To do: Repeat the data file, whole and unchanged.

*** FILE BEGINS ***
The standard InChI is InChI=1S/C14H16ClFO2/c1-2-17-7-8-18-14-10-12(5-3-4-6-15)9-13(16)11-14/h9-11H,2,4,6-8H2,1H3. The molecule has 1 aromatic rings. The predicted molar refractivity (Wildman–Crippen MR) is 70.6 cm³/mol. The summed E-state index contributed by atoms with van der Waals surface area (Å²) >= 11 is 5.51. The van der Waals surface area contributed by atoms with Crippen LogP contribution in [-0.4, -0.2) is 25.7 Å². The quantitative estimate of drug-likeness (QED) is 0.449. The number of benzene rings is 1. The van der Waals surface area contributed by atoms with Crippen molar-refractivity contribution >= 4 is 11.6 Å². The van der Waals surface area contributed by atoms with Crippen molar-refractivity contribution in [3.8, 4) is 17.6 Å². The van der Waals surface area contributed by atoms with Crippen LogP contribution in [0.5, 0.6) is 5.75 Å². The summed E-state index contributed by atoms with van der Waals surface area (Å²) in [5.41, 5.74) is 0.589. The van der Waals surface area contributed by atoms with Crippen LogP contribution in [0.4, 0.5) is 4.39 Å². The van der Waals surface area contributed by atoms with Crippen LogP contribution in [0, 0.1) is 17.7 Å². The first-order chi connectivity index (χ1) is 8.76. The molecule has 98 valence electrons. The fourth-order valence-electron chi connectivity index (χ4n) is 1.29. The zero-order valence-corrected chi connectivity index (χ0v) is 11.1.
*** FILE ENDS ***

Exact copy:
The standard InChI is InChI=1S/C14H16ClFO2/c1-2-17-7-8-18-14-10-12(5-3-4-6-15)9-13(16)11-14/h9-11H,2,4,6-8H2,1H3. The molecule has 1 aromatic rings. The predicted molar refractivity (Wildman–Crippen MR) is 70.6 cm³/mol. The summed E-state index contributed by atoms with van der Waals surface area (Å²) >= 11 is 5.51. The van der Waals surface area contributed by atoms with Crippen LogP contribution in [-0.4, -0.2) is 25.7 Å². The quantitative estimate of drug-likeness (QED) is 0.449. The number of benzene rings is 1. The van der Waals surface area contributed by atoms with Crippen molar-refractivity contribution >= 4 is 11.6 Å². The van der Waals surface area contributed by atoms with Crippen molar-refractivity contribution in [3.8, 4) is 17.6 Å². The van der Waals surface area contributed by atoms with Crippen LogP contribution in [0.5, 0.6) is 5.75 Å². The summed E-state index contributed by atoms with van der Waals surface area (Å²) in [5.41, 5.74) is 0.589. The van der Waals surface area contributed by atoms with Crippen LogP contribution in [0.4, 0.5) is 4.39 Å². The van der Waals surface area contributed by atoms with Crippen LogP contribution in [0, 0.1) is 17.7 Å². The first-order chi connectivity index (χ1) is 8.76. The molecule has 98 valence electrons. The fourth-order valence-electron chi connectivity index (χ4n) is 1.29. The zero-order valence-corrected chi connectivity index (χ0v) is 11.1.